Healthy ocean future: Sustainable aquaculture

Full Frame

Bangs Island MusselsBangs Island Mussels farm-raised in Maine.

The world’s oceans, lakes and rivers are feeling the strain of overfishing. Dwindling supplies, of some fish species, have led to a rise in aquaculture, or farming fish and plants.

The practice accounts for roughly half of the seafood production around the globe. China, by far, is the largest producer.

Former Maine commercial fishing lobsterman, Gary Moretti, now co-owns Bangs Island Mussels with his son, Matthew. They produce hand-raised mussels using aquaculture techniques.

“The only way are going to have a sustainable seafood industry in the United States is by the addition of aquaculture,” Moretti said. “It will never happen again by all wild stocks. We will always rely on other countries to produce our seafood if we don’t produce it ourselves.”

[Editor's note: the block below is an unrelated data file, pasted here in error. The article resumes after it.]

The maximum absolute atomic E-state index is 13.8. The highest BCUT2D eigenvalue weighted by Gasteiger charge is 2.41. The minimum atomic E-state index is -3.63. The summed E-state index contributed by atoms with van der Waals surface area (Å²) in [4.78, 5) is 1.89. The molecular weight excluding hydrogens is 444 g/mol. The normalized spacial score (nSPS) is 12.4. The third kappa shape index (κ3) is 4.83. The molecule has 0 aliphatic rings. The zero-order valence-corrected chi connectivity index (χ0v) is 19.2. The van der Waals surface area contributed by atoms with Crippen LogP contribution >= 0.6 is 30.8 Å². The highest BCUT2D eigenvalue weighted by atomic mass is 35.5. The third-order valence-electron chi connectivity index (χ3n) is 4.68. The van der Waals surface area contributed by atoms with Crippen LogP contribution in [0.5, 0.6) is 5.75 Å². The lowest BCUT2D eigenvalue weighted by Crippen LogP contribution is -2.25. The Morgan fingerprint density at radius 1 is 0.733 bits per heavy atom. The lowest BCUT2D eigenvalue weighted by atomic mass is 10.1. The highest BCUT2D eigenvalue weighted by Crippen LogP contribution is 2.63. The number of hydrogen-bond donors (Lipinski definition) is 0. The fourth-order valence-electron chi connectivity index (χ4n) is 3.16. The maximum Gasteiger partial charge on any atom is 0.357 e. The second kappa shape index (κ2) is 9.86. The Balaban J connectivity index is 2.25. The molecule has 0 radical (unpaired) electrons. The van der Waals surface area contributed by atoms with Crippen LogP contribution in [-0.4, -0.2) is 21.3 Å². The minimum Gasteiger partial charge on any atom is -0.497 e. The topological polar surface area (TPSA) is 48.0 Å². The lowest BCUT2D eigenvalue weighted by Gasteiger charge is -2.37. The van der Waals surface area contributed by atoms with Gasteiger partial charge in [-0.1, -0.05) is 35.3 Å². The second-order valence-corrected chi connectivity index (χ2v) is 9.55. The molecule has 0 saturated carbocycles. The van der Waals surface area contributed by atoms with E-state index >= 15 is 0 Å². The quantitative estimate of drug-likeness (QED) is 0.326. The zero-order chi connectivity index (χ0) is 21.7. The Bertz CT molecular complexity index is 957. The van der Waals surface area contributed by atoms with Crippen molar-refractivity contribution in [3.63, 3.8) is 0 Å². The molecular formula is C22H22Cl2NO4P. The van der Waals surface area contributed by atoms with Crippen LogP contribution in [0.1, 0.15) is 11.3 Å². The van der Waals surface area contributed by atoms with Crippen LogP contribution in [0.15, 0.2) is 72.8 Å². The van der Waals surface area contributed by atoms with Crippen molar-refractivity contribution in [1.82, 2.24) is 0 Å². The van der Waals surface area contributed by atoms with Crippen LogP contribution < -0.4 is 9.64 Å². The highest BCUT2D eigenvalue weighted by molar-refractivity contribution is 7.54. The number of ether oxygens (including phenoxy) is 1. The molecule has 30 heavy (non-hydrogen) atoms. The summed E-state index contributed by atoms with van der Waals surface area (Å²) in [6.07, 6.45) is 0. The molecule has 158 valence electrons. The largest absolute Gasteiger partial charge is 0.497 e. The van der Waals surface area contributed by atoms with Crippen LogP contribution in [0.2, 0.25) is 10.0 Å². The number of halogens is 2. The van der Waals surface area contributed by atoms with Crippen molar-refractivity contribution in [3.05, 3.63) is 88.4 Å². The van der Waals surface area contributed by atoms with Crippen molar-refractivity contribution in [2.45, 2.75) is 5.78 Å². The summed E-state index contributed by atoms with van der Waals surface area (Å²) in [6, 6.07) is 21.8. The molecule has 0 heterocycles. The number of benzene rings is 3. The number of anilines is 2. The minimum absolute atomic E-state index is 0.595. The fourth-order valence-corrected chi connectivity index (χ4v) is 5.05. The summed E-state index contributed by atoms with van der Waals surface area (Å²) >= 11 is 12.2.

Healthy ocean future: Sustainable aquaculture

Full Frame's Mike Walter explains sustainable aquaculture.

While experts say there’s little taste difference between the two, and, nutritionally they are very similar, there is debate over whether wild-caught or farm-raised is better for the environment.

It’s an issue Michael Rubino, the director of NOAA’s Office of Aquaculture and a former aquaculture shrimp farmer, is concerned about.

“We have learned a lot in the past 20 or 30 years about what to do and what not to do, so that we can avoid the negative issues and focus on the positive,” explained Rubino.

So, what’s the difference between fish or plants raised on a farm and those caught or grown in the wild? Full Frame’s Mike Walter explores the differences.

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